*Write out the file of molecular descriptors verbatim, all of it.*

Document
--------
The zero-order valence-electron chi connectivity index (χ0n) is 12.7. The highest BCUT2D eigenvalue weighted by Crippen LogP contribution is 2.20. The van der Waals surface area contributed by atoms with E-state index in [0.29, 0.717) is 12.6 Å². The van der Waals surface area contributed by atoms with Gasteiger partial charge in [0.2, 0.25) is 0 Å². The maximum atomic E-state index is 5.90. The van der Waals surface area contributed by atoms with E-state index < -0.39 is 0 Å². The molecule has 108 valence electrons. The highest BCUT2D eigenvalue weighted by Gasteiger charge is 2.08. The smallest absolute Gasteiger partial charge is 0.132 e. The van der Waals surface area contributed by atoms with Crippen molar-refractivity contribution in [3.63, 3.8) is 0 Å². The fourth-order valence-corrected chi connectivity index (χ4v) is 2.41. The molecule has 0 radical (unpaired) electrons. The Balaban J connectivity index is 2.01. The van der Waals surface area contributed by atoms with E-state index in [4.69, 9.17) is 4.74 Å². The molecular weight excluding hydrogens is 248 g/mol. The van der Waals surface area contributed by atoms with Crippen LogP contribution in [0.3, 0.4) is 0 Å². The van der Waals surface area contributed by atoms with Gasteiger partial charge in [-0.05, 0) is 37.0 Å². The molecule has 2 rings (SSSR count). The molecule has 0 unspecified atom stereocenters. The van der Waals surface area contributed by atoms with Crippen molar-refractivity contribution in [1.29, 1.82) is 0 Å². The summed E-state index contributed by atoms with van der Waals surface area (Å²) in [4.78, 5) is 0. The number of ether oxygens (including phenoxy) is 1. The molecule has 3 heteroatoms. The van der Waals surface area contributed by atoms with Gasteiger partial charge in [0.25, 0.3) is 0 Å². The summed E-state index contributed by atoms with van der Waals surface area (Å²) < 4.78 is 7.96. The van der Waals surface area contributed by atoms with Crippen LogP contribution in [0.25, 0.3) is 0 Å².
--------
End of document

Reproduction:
The zero-order valence-electron chi connectivity index (χ0n) is 12.7. The highest BCUT2D eigenvalue weighted by Crippen LogP contribution is 2.20. The van der Waals surface area contributed by atoms with E-state index in [0.29, 0.717) is 12.6 Å². The van der Waals surface area contributed by atoms with Gasteiger partial charge in [0.2, 0.25) is 0 Å². The maximum atomic E-state index is 5.90. The van der Waals surface area contributed by atoms with E-state index < -0.39 is 0 Å². The molecule has 108 valence electrons. The highest BCUT2D eigenvalue weighted by Gasteiger charge is 2.08. The smallest absolute Gasteiger partial charge is 0.132 e. The van der Waals surface area contributed by atoms with Crippen molar-refractivity contribution in [3.63, 3.8) is 0 Å². The fourth-order valence-corrected chi connectivity index (χ4v) is 2.41. The molecule has 0 radical (unpaired) electrons. The Balaban J connectivity index is 2.01. The van der Waals surface area contributed by atoms with E-state index in [4.69, 9.17) is 4.74 Å². The molecular weight excluding hydrogens is 248 g/mol. The van der Waals surface area contributed by atoms with Crippen LogP contribution in [0.3, 0.4) is 0 Å². The van der Waals surface area contributed by atoms with Gasteiger partial charge in [-0.05, 0) is 37.0 Å². The molecule has 2 rings (SSSR count). The molecule has 0 unspecified atom stereocenters. The van der Waals surface area contributed by atoms with Crippen molar-refractivity contribution in [1.29, 1.82) is 0 Å². The summed E-state index contributed by atoms with van der Waals surface area (Å²) in [4.78, 5) is 0. The number of ether oxygens (including phenoxy) is 1. The molecule has 3 heteroatoms. The van der Waals surface area contributed by atoms with Gasteiger partial charge in [0.25, 0.3) is 0 Å². The summed E-state index contributed by atoms with van der Waals surface area (Å²) < 4.78 is 7.96. The van der Waals surface area contributed by atoms with Crippen LogP contribution in [0.25, 0.3) is 0 Å².